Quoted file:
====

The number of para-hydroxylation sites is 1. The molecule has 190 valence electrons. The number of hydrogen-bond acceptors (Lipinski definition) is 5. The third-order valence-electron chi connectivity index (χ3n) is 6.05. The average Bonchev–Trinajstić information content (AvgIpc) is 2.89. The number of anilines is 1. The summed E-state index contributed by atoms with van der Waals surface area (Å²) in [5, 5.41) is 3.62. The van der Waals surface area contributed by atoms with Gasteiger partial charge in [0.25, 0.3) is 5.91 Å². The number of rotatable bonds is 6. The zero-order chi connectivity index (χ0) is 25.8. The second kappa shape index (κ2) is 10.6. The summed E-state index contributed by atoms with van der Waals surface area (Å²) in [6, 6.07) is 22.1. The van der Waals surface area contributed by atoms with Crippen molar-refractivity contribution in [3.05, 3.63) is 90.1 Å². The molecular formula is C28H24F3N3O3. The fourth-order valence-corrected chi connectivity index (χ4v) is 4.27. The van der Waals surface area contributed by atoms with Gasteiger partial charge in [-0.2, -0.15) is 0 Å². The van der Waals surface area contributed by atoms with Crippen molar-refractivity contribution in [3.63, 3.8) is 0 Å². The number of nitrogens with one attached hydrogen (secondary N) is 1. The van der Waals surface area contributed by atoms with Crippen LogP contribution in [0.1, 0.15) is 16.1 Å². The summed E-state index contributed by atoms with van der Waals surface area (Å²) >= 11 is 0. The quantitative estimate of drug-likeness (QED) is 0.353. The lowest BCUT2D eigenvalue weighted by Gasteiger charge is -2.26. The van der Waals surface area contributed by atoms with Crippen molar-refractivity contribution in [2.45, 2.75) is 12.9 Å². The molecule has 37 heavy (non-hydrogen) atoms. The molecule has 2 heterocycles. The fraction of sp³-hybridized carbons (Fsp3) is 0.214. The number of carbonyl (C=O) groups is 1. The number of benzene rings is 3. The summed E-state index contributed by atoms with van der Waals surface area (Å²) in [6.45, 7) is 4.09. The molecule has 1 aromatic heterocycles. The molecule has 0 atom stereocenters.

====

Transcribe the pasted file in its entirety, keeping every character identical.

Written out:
The number of para-hydroxylation sites is 1. The molecule has 190 valence electrons. The number of hydrogen-bond acceptors (Lipinski definition) is 5. The third-order valence-electron chi connectivity index (χ3n) is 6.05. The average Bonchev–Trinajstić information content (AvgIpc) is 2.89. The number of anilines is 1. The summed E-state index contributed by atoms with van der Waals surface area (Å²) in [5, 5.41) is 3.62. The van der Waals surface area contributed by atoms with Gasteiger partial charge in [0.25, 0.3) is 5.91 Å². The number of rotatable bonds is 6. The zero-order chi connectivity index (χ0) is 25.8. The second kappa shape index (κ2) is 10.6. The summed E-state index contributed by atoms with van der Waals surface area (Å²) in [6, 6.07) is 22.1. The van der Waals surface area contributed by atoms with Crippen molar-refractivity contribution in [3.05, 3.63) is 90.1 Å². The molecular formula is C28H24F3N3O3. The fourth-order valence-corrected chi connectivity index (χ4v) is 4.27. The van der Waals surface area contributed by atoms with Gasteiger partial charge in [-0.2, -0.15) is 0 Å². The van der Waals surface area contributed by atoms with Crippen molar-refractivity contribution in [3.63, 3.8) is 0 Å². The number of nitrogens with one attached hydrogen (secondary N) is 1. The van der Waals surface area contributed by atoms with Crippen LogP contribution in [0.1, 0.15) is 16.1 Å². The summed E-state index contributed by atoms with van der Waals surface area (Å²) >= 11 is 0. The quantitative estimate of drug-likeness (QED) is 0.353. The lowest BCUT2D eigenvalue weighted by Gasteiger charge is -2.26. The van der Waals surface area contributed by atoms with Crippen molar-refractivity contribution in [2.45, 2.75) is 12.9 Å². The molecule has 37 heavy (non-hydrogen) atoms. The molecule has 2 heterocycles. The fraction of sp³-hybridized carbons (Fsp3) is 0.214. The number of carbonyl (C=O) groups is 1. The number of benzene rings is 3. The summed E-state index contributed by atoms with van der Waals surface area (Å²) in [6.45, 7) is 4.09. The molecule has 1 aromatic heterocycles. The molecule has 0 atom stereocenters.